Wednesday, February 06, 2008

The Black Swan

I’ve recently finished reading this book by Nassim Nicholas Taleb. It left a favourable impression with me and so I’m glad to see that it has become a best seller. The book exposes the conceits and false confidences in our ability to understand and/or predict that may accompany what are effectively toy town theoretical renderings of complex realities. One commentator suggested that Taleb’s book is repetitive, but given how easily human beings fall into the trap of what Taleb calls ‘epistemic arrogance’, the lesson needs to repeated over and again.

There is far more right with this book than there is wrong with it, but if I were to engage it critically I would want to delve a bit deeper into the following matters:

The Gaussian Bell curve: This curve is a product of the random sequence, the latter being a limiting form of complexity and therefore of fundamental interest. However, I think that Taleb is nevertheless right here: perfect randomness (and therefore the gaussian bell curve) has a limited application in our world. Our world exists somewhere in that vast trackless domain between high order and maximum disorder.

Fractal mathematics and the scalable power law treatment of ‘negative black swans’, like disasters: Fractal scalability only seems to exist in relatively small logarithmic ranges. Taleb is of course is aware of this, but suggests that the limits of scalability are academic if we live inside the scalable zone.

Retrospective explanatory narratives: Taleb pours scorn on those who rationalize things after the event. My own feeling is that the ‘NP’ like structure of some domains of study allows outcomes, like riddles, to be correctly rationalized only after the event. But on the whole I suspect Taleb is right again: retrospective analysis, like the Gaussian bell curve, sometimes works; often, however, it may simply amount to constellation spotting.

Theoretical Narrative: There is nothing wrong in theorizing per se: it’s just that this activity must proceed with caution and humility, always self-aware on an acutely self-critical meta-science level: how and why do we know we know?

The Cosmos is not sufficiently ordered for it to be universally amenable to elementary mathematical models and yet it is not disordered enough for comprehensive statistical treatment. Mathematical probability might seem to be a way of dealing with uncertainty, but it only works if the possible cases can be enumerated. Unlike games of chance our world is open ended with a space of possible cases of staggering dimension and unknown limit. Therefore formal probability cannot be used to quantify the unknown or provide a handle on those surprising ‘one-off’ events that hit us again and again. To attempt to do so is what Taleb calls the ‘Ludic fallacy’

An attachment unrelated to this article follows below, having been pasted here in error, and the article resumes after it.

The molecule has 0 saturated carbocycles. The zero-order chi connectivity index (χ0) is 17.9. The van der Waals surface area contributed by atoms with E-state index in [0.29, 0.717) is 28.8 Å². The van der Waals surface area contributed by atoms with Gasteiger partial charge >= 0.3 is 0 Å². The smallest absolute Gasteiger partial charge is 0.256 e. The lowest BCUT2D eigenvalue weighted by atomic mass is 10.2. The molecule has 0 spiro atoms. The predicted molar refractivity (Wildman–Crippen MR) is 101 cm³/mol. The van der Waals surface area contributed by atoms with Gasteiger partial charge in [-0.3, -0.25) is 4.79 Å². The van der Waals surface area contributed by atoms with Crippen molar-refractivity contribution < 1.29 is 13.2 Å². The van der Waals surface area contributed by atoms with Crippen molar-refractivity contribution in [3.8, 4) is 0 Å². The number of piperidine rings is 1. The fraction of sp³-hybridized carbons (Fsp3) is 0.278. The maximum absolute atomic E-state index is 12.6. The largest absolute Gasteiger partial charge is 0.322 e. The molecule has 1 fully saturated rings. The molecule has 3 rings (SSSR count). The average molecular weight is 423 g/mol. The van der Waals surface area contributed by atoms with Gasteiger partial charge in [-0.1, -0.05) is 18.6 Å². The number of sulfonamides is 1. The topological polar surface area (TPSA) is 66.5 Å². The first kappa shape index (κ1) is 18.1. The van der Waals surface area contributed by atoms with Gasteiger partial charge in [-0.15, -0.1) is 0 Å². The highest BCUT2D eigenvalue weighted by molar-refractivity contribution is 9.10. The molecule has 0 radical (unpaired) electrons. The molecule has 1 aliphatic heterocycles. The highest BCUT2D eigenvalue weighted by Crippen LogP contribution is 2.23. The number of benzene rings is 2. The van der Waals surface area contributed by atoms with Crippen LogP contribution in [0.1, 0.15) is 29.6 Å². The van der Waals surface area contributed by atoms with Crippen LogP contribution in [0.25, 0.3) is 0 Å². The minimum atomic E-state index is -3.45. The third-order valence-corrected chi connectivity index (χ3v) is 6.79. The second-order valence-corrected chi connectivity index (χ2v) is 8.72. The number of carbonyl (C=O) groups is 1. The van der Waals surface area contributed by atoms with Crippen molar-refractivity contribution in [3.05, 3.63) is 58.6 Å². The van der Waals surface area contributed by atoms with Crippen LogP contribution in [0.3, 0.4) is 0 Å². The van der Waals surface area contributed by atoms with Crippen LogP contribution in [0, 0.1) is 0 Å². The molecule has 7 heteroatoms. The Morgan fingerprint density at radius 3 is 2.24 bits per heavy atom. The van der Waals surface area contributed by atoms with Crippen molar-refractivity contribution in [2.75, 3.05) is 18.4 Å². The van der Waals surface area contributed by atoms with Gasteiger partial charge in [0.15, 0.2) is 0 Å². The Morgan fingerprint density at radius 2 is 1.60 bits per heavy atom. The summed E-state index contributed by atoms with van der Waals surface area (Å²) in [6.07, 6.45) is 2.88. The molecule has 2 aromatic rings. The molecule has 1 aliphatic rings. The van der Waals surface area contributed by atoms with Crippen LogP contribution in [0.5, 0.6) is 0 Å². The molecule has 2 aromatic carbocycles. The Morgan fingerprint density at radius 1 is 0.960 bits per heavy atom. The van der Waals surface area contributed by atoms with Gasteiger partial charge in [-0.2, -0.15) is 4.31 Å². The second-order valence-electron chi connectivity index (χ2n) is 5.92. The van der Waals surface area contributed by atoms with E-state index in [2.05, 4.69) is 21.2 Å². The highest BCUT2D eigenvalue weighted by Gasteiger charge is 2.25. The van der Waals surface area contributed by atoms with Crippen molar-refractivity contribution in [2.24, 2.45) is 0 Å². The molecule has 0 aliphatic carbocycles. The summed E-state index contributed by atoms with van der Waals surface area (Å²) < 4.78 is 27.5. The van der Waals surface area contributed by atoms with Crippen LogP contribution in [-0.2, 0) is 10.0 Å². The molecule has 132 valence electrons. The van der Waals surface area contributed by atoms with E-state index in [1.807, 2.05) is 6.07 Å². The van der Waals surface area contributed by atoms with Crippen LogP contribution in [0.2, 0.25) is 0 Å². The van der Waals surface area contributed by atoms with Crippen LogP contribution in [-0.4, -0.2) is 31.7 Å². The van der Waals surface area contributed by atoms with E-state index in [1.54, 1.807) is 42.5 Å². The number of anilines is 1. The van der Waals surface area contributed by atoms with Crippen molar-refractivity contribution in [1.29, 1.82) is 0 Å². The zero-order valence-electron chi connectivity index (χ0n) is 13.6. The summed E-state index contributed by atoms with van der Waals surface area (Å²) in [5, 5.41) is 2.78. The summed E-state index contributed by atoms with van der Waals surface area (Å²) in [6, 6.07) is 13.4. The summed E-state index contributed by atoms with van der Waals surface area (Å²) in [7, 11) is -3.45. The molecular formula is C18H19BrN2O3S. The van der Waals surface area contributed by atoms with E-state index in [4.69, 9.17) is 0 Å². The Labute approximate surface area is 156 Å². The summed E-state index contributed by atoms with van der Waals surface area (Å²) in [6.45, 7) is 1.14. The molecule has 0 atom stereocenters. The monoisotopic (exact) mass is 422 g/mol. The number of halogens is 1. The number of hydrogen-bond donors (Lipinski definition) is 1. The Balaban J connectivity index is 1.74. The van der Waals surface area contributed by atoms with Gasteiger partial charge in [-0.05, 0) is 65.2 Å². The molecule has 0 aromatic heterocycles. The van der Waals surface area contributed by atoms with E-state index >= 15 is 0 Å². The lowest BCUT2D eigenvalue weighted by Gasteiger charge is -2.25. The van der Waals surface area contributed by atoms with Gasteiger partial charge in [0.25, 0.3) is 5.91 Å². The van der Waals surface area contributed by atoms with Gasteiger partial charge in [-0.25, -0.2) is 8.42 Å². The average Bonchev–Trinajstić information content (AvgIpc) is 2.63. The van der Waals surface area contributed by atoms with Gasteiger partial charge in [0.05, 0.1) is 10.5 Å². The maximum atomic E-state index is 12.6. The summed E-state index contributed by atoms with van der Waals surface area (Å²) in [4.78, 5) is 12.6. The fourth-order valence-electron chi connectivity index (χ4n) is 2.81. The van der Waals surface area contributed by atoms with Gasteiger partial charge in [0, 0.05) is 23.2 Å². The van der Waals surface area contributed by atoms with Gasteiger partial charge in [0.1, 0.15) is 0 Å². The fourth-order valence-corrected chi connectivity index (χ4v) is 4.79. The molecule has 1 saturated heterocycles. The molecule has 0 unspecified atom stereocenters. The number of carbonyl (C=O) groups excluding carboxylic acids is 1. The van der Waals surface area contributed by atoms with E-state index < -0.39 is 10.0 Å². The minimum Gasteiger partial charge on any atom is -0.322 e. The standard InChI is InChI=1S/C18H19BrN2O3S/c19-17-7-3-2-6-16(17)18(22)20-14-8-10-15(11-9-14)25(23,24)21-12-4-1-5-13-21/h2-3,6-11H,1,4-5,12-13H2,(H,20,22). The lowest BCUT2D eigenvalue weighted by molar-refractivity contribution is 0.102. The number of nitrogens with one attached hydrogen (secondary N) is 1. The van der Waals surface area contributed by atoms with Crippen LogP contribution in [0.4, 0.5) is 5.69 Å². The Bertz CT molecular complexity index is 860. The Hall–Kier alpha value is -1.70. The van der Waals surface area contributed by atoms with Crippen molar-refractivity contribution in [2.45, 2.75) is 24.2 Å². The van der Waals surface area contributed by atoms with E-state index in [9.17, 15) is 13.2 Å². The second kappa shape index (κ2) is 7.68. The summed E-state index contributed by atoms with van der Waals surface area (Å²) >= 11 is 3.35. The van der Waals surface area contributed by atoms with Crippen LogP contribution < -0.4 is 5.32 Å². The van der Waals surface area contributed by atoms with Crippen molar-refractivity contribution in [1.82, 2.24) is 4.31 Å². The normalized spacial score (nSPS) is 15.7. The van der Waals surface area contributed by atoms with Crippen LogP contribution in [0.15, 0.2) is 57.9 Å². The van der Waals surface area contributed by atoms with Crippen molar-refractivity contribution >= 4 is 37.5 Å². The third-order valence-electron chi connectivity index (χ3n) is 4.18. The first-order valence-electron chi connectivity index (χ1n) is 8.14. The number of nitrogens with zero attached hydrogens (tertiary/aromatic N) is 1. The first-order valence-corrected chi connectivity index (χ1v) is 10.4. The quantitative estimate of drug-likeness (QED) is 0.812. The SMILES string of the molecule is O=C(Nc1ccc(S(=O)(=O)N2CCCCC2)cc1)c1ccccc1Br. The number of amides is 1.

Taleb is brash and abrasive about ‘empty suit’ forecasters and the ‘nerd knowledge’ of academia. This will undoubtedly upset those people who know they are being targeted. It was easy for me to laugh heartily at Taleb's amusing and quite extreme jibes and anecdotes, because I'm not the target. But those whose ivory tower positions have given them such a breath taking complacency that they think it is in order to bully and insult us into their beliefs have brought Taleb the Tornado on themselves. On balance I would rather we had people around like Taleb to challenge an endemic epistemic attitude problem than live in comfortable denial. If we take Taleb’s lesson to heart we will be better emotionally adjusted for the next big shock.


Celal Birader said...

Hi Timothy ... Have your read his book called "Fooled by Randomness"? I want to collect a library of finance books and was recently reading reviews of this book on Amazon. The "most useful critical review" there and others put me off buying it (for now). Many of the critical reviews made much of what they termed his "arrogance" and so forth. But, i may reconsider.

Timothy V Reeves said...

Hi Celal. No, I haven't read "Fooled by Randomness" although I feel I ought to as the reviews I have read have suggested it is the better of the two books.
Yes, I don't think I would want to be on the receiving end of Taleb's cutting turn of phrase! It's an irony that the very bullish presentation of his ideas is set against the background of his main thesis of 'epistemic humility' - a thesis with which I tend to concur

Celal Birader said...

Hello Timothy .... Having read from some of the Amazon reviewers of "Fooled..." that Taleb considers Warren Buffett merely as a "lucky fool" caused his credibility to drop to the floor in my eyes. It makes me reconsider whether to actually shell out money for his book.

Timothy V Reeves said...

Warren Buffett a 'lucky fool'?

That sounds typical of Taleb's turn of phrase! Taleb may well be a rather bumptious individual, but I still think he has valuable lessons for us all. The big question is "Do his arguments have credibility?" - well, enough credibility with me for me to give them some time!

Celal Birader said...

Well curiosity got the better of me and i did read the book. My thoughts about it can be found HERE in case you are interested.